First-Time Donors Tell the Story
UCM Foundation 2009 Annual Report
By Dalene Abner
Everyone can remember firsts in their lives: first day of school, first pet, first car, first date, first presidential vote, first child. While some of life's milestones are major, such as taking a first step, others are less momentous, like starting a new job.
For thousands of Central Missouri alumni, fiscal year 2009 was notable for another first. It was significant because during the period from July 1, 2008, through June 30, 2009, they made their first gift to their alma mater.
Central Missouri's 8,575 donors represent all walks of life, from grandparents to current students. Despite one of the worst economic downturns in U.S. history, individuals, corporations and foundations provided more than $2.7 million to the university in support of students, academics, outreach and athletics.
"Some 2,177 individuals became first-time donors to Central Missouri last fiscal year," says Joe Kremer, executive director of the UCM Foundation. "That kind of loyalty speaks to the mindset of our alumni and friends who believe in this university's mission and its commitment to providing a quality education."
Today interviewed four first-time donors: senior history major Matthew Seithel, firstgrade teacher Holly Trotter, third-generation business owner Eric Kolkmeyer and long-time political consultant Tom Wyrsch. While their stories are individual, their reasons for making a gift show common threads - they benefited from their education and now are paying it forward.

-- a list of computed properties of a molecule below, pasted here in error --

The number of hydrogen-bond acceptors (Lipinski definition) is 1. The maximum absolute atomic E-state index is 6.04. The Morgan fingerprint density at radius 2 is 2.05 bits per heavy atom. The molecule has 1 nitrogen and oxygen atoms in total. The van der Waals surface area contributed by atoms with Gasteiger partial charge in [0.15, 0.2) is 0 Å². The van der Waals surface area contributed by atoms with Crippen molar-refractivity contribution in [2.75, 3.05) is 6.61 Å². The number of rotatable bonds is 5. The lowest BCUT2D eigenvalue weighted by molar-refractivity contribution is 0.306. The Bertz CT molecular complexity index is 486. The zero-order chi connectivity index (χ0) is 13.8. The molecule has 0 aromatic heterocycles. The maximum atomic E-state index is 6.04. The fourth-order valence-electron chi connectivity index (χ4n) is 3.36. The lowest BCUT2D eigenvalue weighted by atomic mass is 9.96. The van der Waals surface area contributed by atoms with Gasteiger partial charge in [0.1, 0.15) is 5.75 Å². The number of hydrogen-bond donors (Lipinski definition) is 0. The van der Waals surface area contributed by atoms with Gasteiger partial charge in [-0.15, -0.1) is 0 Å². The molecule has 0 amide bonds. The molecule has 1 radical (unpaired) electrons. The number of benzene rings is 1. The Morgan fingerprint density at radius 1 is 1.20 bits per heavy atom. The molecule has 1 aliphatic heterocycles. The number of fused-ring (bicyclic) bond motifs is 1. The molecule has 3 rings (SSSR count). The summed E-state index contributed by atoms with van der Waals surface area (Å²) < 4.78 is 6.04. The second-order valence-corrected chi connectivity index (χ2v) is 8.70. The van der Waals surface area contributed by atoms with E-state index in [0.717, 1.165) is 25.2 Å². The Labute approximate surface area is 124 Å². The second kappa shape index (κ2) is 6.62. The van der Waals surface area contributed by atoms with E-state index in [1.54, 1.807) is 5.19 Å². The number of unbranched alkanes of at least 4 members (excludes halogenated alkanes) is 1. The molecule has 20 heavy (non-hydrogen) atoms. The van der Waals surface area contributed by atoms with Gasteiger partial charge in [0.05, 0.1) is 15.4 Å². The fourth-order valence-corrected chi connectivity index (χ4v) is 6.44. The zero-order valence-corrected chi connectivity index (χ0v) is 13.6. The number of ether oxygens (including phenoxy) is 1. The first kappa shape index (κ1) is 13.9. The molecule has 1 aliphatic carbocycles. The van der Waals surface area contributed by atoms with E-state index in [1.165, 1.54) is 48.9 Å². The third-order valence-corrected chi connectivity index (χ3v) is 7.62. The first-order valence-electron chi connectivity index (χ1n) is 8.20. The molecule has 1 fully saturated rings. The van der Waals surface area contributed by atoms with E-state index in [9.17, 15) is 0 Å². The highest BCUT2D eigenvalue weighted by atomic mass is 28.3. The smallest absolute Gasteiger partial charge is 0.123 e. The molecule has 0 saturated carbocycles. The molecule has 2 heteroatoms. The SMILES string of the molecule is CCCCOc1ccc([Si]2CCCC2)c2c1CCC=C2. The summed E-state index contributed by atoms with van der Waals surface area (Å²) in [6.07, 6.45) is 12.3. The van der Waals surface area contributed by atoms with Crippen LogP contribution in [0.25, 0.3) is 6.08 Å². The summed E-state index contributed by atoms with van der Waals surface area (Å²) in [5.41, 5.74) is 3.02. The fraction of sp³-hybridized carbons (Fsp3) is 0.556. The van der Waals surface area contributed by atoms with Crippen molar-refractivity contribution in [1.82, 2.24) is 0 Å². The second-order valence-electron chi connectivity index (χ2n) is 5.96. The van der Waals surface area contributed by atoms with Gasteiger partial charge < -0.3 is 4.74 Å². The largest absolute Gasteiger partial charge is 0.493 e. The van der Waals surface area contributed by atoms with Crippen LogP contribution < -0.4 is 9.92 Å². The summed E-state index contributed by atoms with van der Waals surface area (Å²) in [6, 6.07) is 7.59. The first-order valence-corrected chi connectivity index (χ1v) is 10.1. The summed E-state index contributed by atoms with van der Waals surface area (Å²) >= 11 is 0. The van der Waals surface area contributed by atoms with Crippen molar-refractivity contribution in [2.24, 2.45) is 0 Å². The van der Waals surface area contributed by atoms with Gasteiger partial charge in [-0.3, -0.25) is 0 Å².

Some 2,177 individuals became first-time donors to UCM last fiscal year. That kind of loyalty speaks to the mindset of our alumni and friends.
"I have had so many amazing experiences here at UCM that I made my donation to the university as a way for me to give back for all it has given me," Seithel says.
Seithel says his best college experience was becoming a community adviser in University Housing. "I met so many great supervisors who have turned into role models, coworkers who turned into friends, and residents who have turned into mentees and companions. I learned a lot about myself personally and professionally, and I was introduced to a career that fit my personality in the best ways possible."
When he graduates in May, Seithel plans to teach English as a Second Language abroad for a year, then return to pursue a graduate degree for a career in student affairs. His long-term ambition is to become an academic dean.
One of his activities as a student was serving as an alumni ambassador. "Working with so many alumni and seeing the connections they maintained over the years influenced me to continue building those connections as well. After I was appointed to the Alumni Association Board of Directors, I saw it as an opportunity to give back to UCM for everything it has given me."
Seithel has advice for other students and recent graduates. "Although you may not have a lot of money right now, if you make a gift of any size to the university, it will allow you to have another connection to campus. You'll be able to take pride that your contribution made an impact on UCM."